“Laziness” is not an adjective which should describe any follower of Christ. Excessive rest, cessation from activity, and other such practices are not to be found in the believer’s life. Such actions are sinful, in fact. Rather, believers ought to be among the hardest working and most strictly disciplined of individuals. Paul goes so far as to command believers to disassociate themselves with those are idle. The Apostle also views the idle as ones who do not follow his teaching (II Thess. 3:6).
Paul’s teaching on work is laid out plainly in II Thessalonians chapter three. This is not the only place where Paul talks about the contrasts of working hard and idleness, but it is perhaps the most succinct yet thorough treatment of the subjects to be found in Scripture. Here Paul instructs believers as to the attitude they should have towards work and idleness as well as what it means to work hard. He also gives instructions as to how to deal with others who are being idle.
Paul’s first instructions in this passage are on dealing with those who have been characteristically lazy and as the NASB refers to them, “unruly.” Other believers are not to associate with such individuals. Yet this probably does not mean complete ostracizing as Paul later states to warn such people as fellow believers (3:15). Such treatment may seem harsh to the modern-day reader, yet this stringency reveals the seriousness of how problematic idleness can be in the life of the believer as well as the church as a whole.
Not only does Paul give instructions on labor through his words. His own life served as an example to the Thessalonian church as to what it meant to work hard. His example still stands for readers today. To get a full appreciation for this fact, one ought to survey all of Paul’s epistles as well as the book of Acts to see just how disciplined Paul was willing to be for the sake of the Gospel. Yet even in this passage, Paul gives a quick statement that is to the point about his example—he worked night and day so as not to be a burden on anyone else. The implication here is being a financial burden as he reminds the Thessalonians that he and his associates did not eat anyone’s food without paying for it.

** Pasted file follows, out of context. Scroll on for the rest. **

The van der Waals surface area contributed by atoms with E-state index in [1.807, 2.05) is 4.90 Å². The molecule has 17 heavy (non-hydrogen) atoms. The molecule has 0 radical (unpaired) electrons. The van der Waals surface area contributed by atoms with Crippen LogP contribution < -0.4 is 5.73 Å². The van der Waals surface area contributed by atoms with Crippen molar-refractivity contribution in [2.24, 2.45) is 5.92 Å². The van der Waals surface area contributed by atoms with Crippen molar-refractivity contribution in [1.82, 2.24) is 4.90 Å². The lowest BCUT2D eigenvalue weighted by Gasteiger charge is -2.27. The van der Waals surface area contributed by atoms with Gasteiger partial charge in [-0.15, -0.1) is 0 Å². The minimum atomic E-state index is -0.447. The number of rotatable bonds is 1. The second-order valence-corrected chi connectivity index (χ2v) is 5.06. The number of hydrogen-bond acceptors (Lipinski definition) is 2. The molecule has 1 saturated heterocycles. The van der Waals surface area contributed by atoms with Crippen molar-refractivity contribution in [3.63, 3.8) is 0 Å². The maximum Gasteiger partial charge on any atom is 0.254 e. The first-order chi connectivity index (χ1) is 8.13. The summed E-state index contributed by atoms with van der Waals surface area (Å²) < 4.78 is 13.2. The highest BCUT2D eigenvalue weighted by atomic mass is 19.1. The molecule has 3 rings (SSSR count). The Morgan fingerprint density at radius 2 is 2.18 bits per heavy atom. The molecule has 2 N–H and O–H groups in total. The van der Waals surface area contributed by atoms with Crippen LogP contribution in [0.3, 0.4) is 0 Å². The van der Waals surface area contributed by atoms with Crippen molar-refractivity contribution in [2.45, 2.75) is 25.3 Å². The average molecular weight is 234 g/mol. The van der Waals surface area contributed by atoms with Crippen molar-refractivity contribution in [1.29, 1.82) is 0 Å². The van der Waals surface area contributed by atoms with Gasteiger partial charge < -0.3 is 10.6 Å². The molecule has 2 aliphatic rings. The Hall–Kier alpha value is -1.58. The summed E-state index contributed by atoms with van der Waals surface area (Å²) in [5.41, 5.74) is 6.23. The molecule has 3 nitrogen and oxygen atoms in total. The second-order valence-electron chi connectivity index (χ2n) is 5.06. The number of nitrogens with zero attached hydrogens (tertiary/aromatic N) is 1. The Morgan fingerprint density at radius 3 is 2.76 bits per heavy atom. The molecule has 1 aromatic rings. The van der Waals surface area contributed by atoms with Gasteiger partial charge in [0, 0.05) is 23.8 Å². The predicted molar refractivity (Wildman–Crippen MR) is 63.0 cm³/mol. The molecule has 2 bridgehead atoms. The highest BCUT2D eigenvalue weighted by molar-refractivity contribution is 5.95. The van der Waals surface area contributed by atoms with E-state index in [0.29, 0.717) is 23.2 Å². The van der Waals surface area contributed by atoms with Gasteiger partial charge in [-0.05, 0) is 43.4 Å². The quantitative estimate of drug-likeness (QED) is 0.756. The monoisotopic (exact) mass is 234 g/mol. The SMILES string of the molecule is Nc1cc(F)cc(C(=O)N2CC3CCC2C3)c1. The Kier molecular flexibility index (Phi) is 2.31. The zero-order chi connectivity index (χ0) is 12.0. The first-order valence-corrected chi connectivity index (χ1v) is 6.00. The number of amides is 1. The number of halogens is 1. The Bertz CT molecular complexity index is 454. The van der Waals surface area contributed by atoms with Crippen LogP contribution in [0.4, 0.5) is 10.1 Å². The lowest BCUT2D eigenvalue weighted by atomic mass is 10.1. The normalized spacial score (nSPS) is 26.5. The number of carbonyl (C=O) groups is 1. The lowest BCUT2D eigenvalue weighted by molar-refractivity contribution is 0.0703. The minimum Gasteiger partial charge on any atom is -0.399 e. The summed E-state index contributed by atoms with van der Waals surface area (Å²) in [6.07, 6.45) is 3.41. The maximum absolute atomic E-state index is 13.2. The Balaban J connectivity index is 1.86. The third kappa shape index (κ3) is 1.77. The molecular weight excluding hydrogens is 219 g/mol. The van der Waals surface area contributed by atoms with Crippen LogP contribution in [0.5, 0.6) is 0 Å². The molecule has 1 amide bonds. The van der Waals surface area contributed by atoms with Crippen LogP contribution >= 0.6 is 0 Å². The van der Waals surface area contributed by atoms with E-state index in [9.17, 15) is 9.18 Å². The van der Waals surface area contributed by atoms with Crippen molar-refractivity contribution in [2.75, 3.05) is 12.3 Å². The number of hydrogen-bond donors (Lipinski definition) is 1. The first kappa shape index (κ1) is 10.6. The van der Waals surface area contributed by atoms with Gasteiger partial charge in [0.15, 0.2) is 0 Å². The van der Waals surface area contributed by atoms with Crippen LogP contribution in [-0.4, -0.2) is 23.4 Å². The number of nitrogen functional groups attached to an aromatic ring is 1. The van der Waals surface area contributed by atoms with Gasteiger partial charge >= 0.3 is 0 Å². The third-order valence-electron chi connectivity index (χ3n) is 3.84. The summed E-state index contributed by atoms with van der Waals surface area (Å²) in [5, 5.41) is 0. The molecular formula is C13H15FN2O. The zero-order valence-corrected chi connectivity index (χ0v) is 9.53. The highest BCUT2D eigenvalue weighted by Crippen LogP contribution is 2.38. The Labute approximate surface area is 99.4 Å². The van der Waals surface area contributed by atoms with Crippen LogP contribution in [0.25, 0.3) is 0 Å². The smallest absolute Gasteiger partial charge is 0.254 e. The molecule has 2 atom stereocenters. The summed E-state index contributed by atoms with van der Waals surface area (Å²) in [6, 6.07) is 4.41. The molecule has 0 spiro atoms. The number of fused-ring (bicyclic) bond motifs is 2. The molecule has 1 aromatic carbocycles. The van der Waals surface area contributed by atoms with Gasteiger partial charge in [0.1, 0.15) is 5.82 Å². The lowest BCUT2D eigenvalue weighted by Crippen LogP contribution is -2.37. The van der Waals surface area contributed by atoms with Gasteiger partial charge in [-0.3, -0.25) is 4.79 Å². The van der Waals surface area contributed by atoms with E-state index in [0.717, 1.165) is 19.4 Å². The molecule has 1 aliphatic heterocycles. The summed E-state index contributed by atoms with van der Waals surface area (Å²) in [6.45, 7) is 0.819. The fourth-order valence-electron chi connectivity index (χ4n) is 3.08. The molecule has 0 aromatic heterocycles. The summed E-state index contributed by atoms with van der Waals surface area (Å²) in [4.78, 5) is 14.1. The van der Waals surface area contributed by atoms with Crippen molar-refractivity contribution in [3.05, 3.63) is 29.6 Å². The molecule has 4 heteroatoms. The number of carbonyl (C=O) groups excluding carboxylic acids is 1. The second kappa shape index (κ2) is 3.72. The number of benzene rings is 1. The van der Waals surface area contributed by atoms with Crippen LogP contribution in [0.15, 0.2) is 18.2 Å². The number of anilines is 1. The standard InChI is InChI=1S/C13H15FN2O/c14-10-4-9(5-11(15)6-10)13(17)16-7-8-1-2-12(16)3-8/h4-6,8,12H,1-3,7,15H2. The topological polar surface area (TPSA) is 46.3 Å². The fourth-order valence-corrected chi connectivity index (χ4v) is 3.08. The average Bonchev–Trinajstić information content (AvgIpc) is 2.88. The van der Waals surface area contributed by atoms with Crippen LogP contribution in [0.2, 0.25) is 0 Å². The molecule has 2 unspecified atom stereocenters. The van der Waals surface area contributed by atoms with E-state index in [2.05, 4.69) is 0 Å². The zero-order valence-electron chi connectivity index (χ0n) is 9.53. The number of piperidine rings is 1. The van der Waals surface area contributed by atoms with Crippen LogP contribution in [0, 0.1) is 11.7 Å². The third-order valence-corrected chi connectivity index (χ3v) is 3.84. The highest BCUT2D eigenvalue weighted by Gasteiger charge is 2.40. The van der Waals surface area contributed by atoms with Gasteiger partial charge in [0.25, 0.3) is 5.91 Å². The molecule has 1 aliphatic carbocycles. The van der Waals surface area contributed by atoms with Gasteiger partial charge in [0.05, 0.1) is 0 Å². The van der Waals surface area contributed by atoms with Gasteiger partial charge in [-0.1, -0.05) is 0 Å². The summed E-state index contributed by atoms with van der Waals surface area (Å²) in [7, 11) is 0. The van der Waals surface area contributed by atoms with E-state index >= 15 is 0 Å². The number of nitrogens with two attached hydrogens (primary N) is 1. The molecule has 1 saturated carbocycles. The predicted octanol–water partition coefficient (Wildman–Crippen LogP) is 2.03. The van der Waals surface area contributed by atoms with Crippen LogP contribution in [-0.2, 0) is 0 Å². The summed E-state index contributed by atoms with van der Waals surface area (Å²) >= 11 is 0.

Working is necessary to be able to eat. If a man is not willing to work, then he is not to eat. The sense here is that such men are commanded not to eat. Thus if someone wants to simply sustain himself or herself, that person must also be about the business of working. People ought to earn the food they eat and not force others to unnecessarily upkeep their well-being. While there are sometimes exceptional cases where some may be inured, sick, or otherwise poor in spite of working hard where benevolence is called for, the norm is for every believer to contribute his or her grunt of the share of working hard.
Another aspect of idleness may surprise some. Apparently, idleness is not merely the cessation of activity, but also the act of participating in wasteful activities. In verse eleven of chapter three, Paul addresses those to whom he terms “busybodies.” The Greek word here is a participial form of “περιεργαζομαι,” which connotes the idea of busying oneself with needless matters. Not only is it problematic for the believer to be lazy, but it is also important for him or her to not waste their time by meddling needlessly in the affairs of others. While there is certainly a place for being mutually involved in one-another’s lives as believers, it can cross lines when it is taking away too much from working hard. Instead of spending so much time socializing in a shallow manner, believers ought to settle down, working heard to earn the food they eat.
What is Paul’s desire in all this? Verse thirteen states it well, namely that believers never tire of doing what is right. Doing what is right is hard work in and of itself; yet at the same time working hard in such a way so as to not needlessly depend on others is an integral part in doing what is right. Working hard is surely a way in which the church can bring glory to God and help others to see the Gospel more clearly. Remembering this call to never tire in doing right should be motivation to work hard. “Be very careful, then, how you live—not as unwise but as wise, making the most of every opportunity, because the days are evil.” (Eph. 5:16 NIV) Amen.
Some Thoughts on the Thessalonian Church and Paul's Theology of Work